Dial ‘M’ For Mobile Search


Media Post
Wednesday, April 30, 2008
Dial ‘M’ For Mobile Search By Cory Treffiletti
I regularly perform training for ad agencies; a couple weeks back, I was doing some
training sessions for one traditional agency, and I was reminded that of all the sessions
we do, the one that invariably gets the most attention and reaction is the one focused
on mobile.
Mobile is still a dramatically immature medium as far as content delivery is concerned, with a
very small portion of the audience truly interacting with content on their phones (if you live in
San Francisco, New York or Los Angeles, I’m sure you’ll disagree with me — but head away
from Metropolis or the tech-hubs and you’ll see what I mean). However, mobile is also the
most personal and pervasive medium. During my training sessions, invariably the most
interactive element is the part where we demonstrate mobile search!
What I find most interesting is that mobile search hasn’t become an advertising vehicle for the
masses as of yet. The platform is ripe for integrating ads, since consumers initiate the request
and they are pretty used to seeing ads on search results (this little company called Google has
built a pretty decent-sized business on this model; maybe you’ve heard of them). Google
hasn’t exploited this yet, even though its Google SMS (text a request to 46645 or GOOGL) is
in common use, nor has Yahoo (theirs is accessed via texting 92466, or YAHOO). The issue
with these platforms is that no one knows about them! I’m amazed that neither Google nor
Yahoo actively promotes these services to their users — and if they do, then they’ve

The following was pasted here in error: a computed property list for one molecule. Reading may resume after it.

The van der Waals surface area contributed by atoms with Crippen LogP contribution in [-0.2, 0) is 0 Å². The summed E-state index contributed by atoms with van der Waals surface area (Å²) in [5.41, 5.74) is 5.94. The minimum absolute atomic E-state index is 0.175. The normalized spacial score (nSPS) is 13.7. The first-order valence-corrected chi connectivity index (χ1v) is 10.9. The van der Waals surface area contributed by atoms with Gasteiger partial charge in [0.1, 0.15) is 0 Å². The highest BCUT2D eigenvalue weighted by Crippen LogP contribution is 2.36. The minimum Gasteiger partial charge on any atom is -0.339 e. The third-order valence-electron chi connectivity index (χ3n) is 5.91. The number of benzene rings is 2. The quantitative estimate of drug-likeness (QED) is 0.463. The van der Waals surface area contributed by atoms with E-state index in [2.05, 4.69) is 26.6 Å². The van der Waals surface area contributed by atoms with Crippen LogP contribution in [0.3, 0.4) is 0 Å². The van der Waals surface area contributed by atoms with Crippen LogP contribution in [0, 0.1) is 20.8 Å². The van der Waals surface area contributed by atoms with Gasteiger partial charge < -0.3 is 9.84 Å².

completely missed me! The only way anyone hears about them is from their friends and
colleagues — and mostly those folks are in the Internet industry, not the general marketplace.
In my analysis, mobile search is a diverse category because of the inability of the carriers to
come to terms on a standard. For mobile search to explode in the way that forecasters
project, the carriers need to pick a standard and place it on the deck of the phone itself.
My iPhone is pretty close to what I would want, which you can see if you go to the Maps
feature. This is a simple, yet buggy, interface built directly into the experience of the phone.
Building a search tool directly into the phone experience would be infinitely more accessible
and simpler for the average consumer. To be a success, we need to see a tool that is one
“click” away from its proper use. SMS Search is pretty close because it is built into the existing
structure using a special Short Code rather than a unique application. These other tools,
though extremely cool and definitely effective, require at least two “clicks” to access them
(open the browser, type in the URL, then “enter”). On my PC the experience has been
simplified (sort of) by integrating little search boxes all over windows or on the toolbar of my
browser. Search hits the average user when it’s easy, not something that has to be searched
All in all, I’m still positive that mobile advertising will grow, focusing on two primary areas:
mobile search and integration into mobile video. These are what people want! They want info
immediately and they want access to video instantly. These are the “killer apps” for mobile
and it’s only a matter of time!


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